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A Book for the Young

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A heartfelt greeting to you, my young friends; a merry Christmas and a happy New Year to you all. Of all the three hundred and sixty–five days none are fraught with the same interest—there is not one on which all mankind expect so great an amount of enjoyment, as those we now celebrate: for all now try not only to be happy themselves, but to make others so too. All consider themselves called on to endeavour to add to the aggregate of human happiness. Those who have been estranged, now forget their differences and hold out the hand of amity; even the wretched criminal and incarcerated are not forgotten.

Yes, to both the Christian and the worlding, it is equally the season for rejoicing. Oh yes! view them in any of their bearings, joyful are the days that mark the anniversary of the Redeemer's Nativity, and the commencement of the New Year. Fast as the last twelve months have sped their circling course, yet they have, brought changes to many. Numbers of those we so gaily greeted at their beginning, now sleep in the silent dust, and the places they filled know them no more! And we are spared, the monuments of God's mercy; and how have we improved that mercy, I would ask? or how do we purpose doing it? Have such of us as have enjoyed great and perhaps increased blessings, been taught by them to feel more gratitude to the Giver of all good. If the sun of prosperity has shone more brightly, has our desire to do good been in any way proportionate. Has God in his infinite wisdom seen fit to send us trials,—have they done their work, have they brought us nearer to Him, have they told us this is not our abiding place, have they shown us the instability of earthly happiness? Have you reflected for one moment, amidst your late rejoicings, of the hundreds whose hearths have been desolated by cruel but necessary war, and then with a full and grateful heart humbly thanked the God who has not only spared you these heavy inflictions, but preserved all near and dear to you.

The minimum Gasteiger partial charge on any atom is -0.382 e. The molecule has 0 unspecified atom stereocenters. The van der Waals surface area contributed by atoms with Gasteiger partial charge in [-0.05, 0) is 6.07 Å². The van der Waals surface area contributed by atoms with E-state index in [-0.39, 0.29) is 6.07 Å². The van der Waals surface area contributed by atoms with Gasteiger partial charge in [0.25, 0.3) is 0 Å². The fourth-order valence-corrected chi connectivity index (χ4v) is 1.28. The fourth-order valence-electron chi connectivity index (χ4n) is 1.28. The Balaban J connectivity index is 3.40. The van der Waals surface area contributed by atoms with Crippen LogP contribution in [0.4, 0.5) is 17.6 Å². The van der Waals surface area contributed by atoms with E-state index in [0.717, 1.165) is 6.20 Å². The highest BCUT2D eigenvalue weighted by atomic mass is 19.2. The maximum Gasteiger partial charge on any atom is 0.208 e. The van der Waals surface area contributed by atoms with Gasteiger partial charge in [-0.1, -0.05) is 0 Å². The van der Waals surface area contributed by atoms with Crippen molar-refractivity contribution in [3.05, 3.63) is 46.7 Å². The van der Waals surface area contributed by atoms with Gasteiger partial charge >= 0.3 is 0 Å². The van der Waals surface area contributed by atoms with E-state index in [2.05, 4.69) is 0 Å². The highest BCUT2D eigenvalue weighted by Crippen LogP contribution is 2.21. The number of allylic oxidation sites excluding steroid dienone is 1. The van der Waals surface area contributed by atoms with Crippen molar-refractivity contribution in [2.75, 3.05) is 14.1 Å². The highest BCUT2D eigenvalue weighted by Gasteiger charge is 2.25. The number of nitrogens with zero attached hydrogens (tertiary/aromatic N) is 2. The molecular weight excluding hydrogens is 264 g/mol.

Oh ye young and happy! have you looked around you and thought of all this, and then knelt in thankfulness for the blessings spared you? Remembering all this, have ye on bended knees prayed, and fervently, that this day may be the epoch on which to date your resolves to be and to do better. Oh, may the present period be eventful, greatly eventful, for time and eternity.

Let us pause awhile ere we commence another year, and take a retrospective glance at the past. Can we bear to do so, or will day after day, and hour after hour, rise up in judgment against us? Can we bear to bring them into debtor and creditor account,—what offsets can we make against those devoted to sin and frivolity?

Has every blessing and every mercy been taken as a matter of course, and every pleasure been enjoyed with a thankless forgetfulness of the hand from which it flowed? If such has been the case, let it be so no longer; but awake and rouse ye from your lethargic slumber, be true to yourselves, and remember that you are responsible beings, and will have to account for all the time and talents misspent and misapplied....